M. or N. "Similia similibus curantur." eBook

This eBook from the Gutenberg Project consists of approximately 113 pages of information about M. or N. "Similia similibus curantur.".

There’s Sonny’s step, now.  I can tell it quick ez he sets it on the back steps.  Sence I’m sort o’ laid up, Sonny gits into the saddle every day an’ rides over the place an’ gives orders for me.

Come out here, son, an’ shake hands with the doctor.

Pretty warm, you say it is, son!  An’ th’ ain’t nothin’ goin’ astray on the place?  Well, that’s good.  An’, doc’, here, he says thet his bill for this visit is a unwarranted extravagance ’cause they ain’t a thing I need but to start on the downward way thet leads to ruin.  He’s got me all threatened with the tremens now, so thet I hardly know how to match my pronouns to suit their genders an’ persons.  He’s give me fully a tablespoonful o’ the reverend stuff in one toddy.  I tell him he must write out a prescription for the gold cure an’ leave it with me, so’s in case he should drop off befo’ I need it, I could git it, ‘thout applyin’ to a strange doctor an’ disgracin’ everybody in America by the name o’ Jones.

Do you notice how strong he favors her to-day, doctor?

I don’t know whether it’s the toddy I’ve took thet calls my attention to it or not.

[Illustration:  “When I set here by myself on this po’ch so much these days an’ think.”]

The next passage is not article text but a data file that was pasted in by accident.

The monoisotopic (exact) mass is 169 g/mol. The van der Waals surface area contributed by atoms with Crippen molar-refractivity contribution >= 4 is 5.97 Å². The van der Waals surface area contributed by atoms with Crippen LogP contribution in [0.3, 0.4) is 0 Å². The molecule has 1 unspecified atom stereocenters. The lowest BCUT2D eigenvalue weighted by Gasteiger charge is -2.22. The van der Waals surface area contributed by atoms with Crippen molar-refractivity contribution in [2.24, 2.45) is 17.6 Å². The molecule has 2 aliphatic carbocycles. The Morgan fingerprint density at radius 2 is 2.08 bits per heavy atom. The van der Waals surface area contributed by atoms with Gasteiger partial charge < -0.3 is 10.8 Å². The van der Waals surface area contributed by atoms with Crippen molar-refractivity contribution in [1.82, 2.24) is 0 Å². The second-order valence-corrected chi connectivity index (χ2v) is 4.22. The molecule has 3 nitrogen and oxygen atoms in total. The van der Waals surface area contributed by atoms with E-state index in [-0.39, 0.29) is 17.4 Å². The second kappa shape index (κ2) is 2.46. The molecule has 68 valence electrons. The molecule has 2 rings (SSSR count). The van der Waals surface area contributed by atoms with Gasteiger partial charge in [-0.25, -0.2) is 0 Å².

She always seemed to see me in him—­but I never could.  Far ez I can see, he never taken nothin’ from me but his sect—­an’ yo’ name, son, of co’se.  ‘Cep’in’ for me, you couldn’t ‘a’ been no Jones—­’t least not in our branch.

Put yo’ hand on my forr’d, son, an’ bresh it up’ards a few times, while I shet my eyes.

Do you know when he does that, doc’, I couldn’t tell his hand from hers.

He taken his touch after her, exact—­an’ his hands, too, sech good firm fingers, not all plowed out o’ shape, like mine.  I never seemed to reelize it tell she’d passed away.

That’ll do now, boy.  I know you want to go in an’ see where the little wife is, an’ I’ve no doubt you’ll find her with a wishful look in her eyes, wonderin’ what keeps you out here so long.

Funny, doctor, how seein’ him and little Mary Elizabeth together brings back my own youth to me—­an’ wife’s.

From the first day we was married to the day we laid her away under the poplars, the first thing I done on enterin’ the house was to wonder where she was an’ go an’ find her.  An’ quick ez I’d git her located, why, I’d feel sort o’ rested, an’ know things was all right.

Heap of his ma’s ways I seem to see in Sonny since she’s went.

An’ what do you think, doc’?  He’s took to kissin’ me nights and mornin’s since she’s passed away, an’ I couldn’t tell you how it seems to comfort me.

Maybe that sounds strange to you in a grown-up man, but it don’t come no ways strange to me—­not from Sonny.  Now he’s started it, seems like ez ef I’d ’ve missed it if he hadn’t.

Ez I look back, they ain’t no lovin’ way thet a boy could have thet ain’t seemed to come nachel to him—­not a one.  An’ his little wife, Mary Elizabeth, why, they never was a sweeter daughter on earth.

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M. or N. "Similia similibus curantur." from Project Gutenberg. Public domain.
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